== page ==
PC Monitors

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Revision as of 16:11, 4 May 2008 by Blanka (talk)
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A PC monitor is the simplest and most direct route to setting up a display for your arcade machine. PC monitors provide ok quality, are relatively inexpensive and are very simple to set up. As opposed to a television or authentic arcade monitor all that is required to display games on a PC monitor is to attach the monitor to your PCs VGA connector.

One negative to consider if you are thinking of using a PC monitor in your arcade machine is that games may tend to look slightly "pixelated" (blocky looking) due to the high resolutions that modern PC monitors run at. Enabling scan-lines (black lines across the screen) can make the quality better but it still does not compare to the quality that can be achieved with a television or better yet, an arcade monitor.

It is important to note that original arcade machines were run at quite a few different resolutions and some of these resolutions will look better than others on a PC monitor. A simple PC monitor connection will never be able to give you a truly "authentic" arcade look due to these resolution issues but software tweaks and resolution adjustments can create an acceptable picture.

Fans of Vector arcade games should consider the following fact when considering PC monitors: The higher resolutions available on PC monitors create what many consider a better picture when emulating vector graphics (compared to TVs or standard arcade monitors). This is because the higher resolution (generally SXGA and higher, though XGA will do, even on a 27" CRT) makes for much smoother graphics (lines) and greater anti-aliasing. (The latter is in regard to an object or line in motion, and how continuous it appears. On raster-type monitors, due to how they draw, there is usually a perceptible watery effect.) With the high prices of Vector monitors and the Zektor Vector Generator ZVG Homepage, a PC monitor could create an inexpensive alternative to a vector machine for those willing to sacrifice a bit of authenticity for lower cost.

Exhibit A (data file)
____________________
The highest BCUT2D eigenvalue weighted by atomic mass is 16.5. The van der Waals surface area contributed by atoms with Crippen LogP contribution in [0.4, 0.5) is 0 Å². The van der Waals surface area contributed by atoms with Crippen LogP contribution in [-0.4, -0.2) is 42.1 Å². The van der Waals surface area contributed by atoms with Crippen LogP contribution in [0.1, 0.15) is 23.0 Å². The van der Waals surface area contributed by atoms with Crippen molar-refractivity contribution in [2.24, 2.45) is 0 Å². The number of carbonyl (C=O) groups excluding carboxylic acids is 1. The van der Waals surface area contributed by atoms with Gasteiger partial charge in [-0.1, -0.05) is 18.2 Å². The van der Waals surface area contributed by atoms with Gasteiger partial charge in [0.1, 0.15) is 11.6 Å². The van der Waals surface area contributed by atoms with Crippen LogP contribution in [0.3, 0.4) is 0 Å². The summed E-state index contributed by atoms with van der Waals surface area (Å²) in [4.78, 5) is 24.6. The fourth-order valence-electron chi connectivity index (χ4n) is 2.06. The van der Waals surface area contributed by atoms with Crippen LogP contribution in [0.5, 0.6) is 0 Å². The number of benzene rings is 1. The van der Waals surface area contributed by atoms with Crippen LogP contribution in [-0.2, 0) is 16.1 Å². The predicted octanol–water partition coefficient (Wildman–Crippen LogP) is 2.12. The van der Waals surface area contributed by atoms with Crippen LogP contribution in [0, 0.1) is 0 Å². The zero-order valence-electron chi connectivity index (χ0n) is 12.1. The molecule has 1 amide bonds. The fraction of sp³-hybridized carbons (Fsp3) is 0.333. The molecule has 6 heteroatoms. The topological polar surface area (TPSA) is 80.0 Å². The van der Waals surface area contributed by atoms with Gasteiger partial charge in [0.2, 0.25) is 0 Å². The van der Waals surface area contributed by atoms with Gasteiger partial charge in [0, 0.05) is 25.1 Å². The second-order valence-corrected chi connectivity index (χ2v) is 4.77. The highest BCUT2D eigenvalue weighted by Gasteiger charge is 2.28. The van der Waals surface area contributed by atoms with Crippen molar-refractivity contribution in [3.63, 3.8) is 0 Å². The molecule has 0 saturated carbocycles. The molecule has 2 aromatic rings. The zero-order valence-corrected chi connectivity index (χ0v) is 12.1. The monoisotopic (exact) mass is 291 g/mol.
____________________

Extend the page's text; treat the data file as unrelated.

When you want to use a LCD monitor for your arcade, you need to think of even more things. Where a CRT monitor is multisync, it can adjust to many resolutions quite easily, with optimum scaling quality. An LCD on the other hand has a fixed resolution. Other resolutions than the native one are scaled up with anti-aliasing. Check if you like the results first. You are also limited to refresh rates. A CRT can show any refresh rate from 50-100 Hz exactly as intended. LCD screens mostly have a fixed refresh of 60Hz. A 50Hz game can look jerky when displayed on a 60 Hz LCD.

Second problem with an LCD can be the aspect ratio. Most arcades used to have 4:3 screens, wide or portrait. The biggest LCD monitor available in 4:3 aspect ratio is a 21.3 inch screen. Good thing is that these 21.3 inch screen are all high quality S-IPS or S-PVA screens with pivot options. If you want bigger, it means you have to accept the 16:10 aspect ratio. Do not try to find a big 4:3 LCD TV. They do not exist. 21 inch is the bigest 4:3 LCD TV available. These 21 inches are all low resolution 640x480 or 800x600 screens based on TN-panels with bad viewing angles and bad blacks.

Third problem is signal processing. The fastest and cheapest LCD monitors are TN-panels. They are fast, but lack good viewing angles and deep blacks (needed for Pac-Man, Asteroids etc.). Better blacks and viewing angles are delivered by so called S-IPS and S-PVA panels. But these panels are slow and tend to have ghosting with moving images. To compensate for the ghosting, S-IPS and S-PVA panels incorporate overdrive circuits to eliminate ghosting. By analizing 2 image frames, the following 3rd frame can be controlled much better. Result is a slight delay in diplaying the images from the computer. It is wise to time this delay prior to installing a LCD display in your cabinet. Run this test to see how fast the LCD monitor response is. You need a 2 head displaycard with mirrored image. One must be connected to a CRT monitor as reference, which can be expected to deliver fast response. The other is connected to the LCD screen you consider for the cabinet. Make a photo with a camera, and compare the timings on each screen. If the delay is more than 0.05 seconds, gaming will be seriously affected by the anti-ghost signal processing.

See Also